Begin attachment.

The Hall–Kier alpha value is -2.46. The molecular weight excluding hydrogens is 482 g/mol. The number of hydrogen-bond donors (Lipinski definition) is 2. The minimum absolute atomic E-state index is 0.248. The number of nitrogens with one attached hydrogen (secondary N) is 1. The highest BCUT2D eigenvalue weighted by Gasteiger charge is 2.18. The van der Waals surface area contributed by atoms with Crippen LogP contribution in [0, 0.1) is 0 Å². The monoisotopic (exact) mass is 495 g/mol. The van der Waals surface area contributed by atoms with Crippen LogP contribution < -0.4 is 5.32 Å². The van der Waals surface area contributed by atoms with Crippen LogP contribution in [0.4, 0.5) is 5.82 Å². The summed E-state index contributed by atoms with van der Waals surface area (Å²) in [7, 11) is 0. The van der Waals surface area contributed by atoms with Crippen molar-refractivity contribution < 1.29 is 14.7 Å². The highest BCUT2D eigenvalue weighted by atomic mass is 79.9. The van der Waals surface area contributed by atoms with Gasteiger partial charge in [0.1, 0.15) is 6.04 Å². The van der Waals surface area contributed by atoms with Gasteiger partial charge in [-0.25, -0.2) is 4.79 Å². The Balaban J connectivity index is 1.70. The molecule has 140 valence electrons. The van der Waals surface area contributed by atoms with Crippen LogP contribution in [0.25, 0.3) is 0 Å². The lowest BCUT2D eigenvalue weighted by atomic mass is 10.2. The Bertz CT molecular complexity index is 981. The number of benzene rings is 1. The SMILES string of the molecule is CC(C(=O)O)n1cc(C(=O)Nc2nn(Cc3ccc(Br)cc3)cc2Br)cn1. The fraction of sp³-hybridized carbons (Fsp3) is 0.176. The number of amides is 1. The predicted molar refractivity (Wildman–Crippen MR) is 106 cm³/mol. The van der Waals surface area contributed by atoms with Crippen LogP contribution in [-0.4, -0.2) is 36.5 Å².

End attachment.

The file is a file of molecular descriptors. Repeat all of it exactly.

The Hall–Kier alpha value is -2.46. The molecular weight excluding hydrogens is 482 g/mol. The number of hydrogen-bond donors (Lipinski definition) is 2. The minimum absolute atomic E-state index is 0.248. The number of nitrogens with one attached hydrogen (secondary N) is 1. The highest BCUT2D eigenvalue weighted by Gasteiger charge is 2.18. The van der Waals surface area contributed by atoms with Crippen LogP contribution in [0, 0.1) is 0 Å². The monoisotopic (exact) mass is 495 g/mol. The van der Waals surface area contributed by atoms with Crippen LogP contribution < -0.4 is 5.32 Å². The van der Waals surface area contributed by atoms with Crippen LogP contribution in [0.4, 0.5) is 5.82 Å². The summed E-state index contributed by atoms with van der Waals surface area (Å²) in [7, 11) is 0. The van der Waals surface area contributed by atoms with Crippen molar-refractivity contribution < 1.29 is 14.7 Å². The highest BCUT2D eigenvalue weighted by atomic mass is 79.9. The van der Waals surface area contributed by atoms with Gasteiger partial charge in [0.1, 0.15) is 6.04 Å². The van der Waals surface area contributed by atoms with Gasteiger partial charge in [-0.25, -0.2) is 4.79 Å². The Balaban J connectivity index is 1.70. The molecule has 140 valence electrons. The van der Waals surface area contributed by atoms with Crippen LogP contribution in [0.25, 0.3) is 0 Å². The lowest BCUT2D eigenvalue weighted by atomic mass is 10.2. The Bertz CT molecular complexity index is 981. The number of benzene rings is 1. The SMILES string of the molecule is CC(C(=O)O)n1cc(C(=O)Nc2nn(Cc3ccc(Br)cc3)cc2Br)cn1. The fraction of sp³-hybridized carbons (Fsp3) is 0.176. The number of amides is 1. The predicted molar refractivity (Wildman–Crippen MR) is 106 cm³/mol. The van der Waals surface area contributed by atoms with Crippen LogP contribution in [-0.4, -0.2) is 36.5 Å².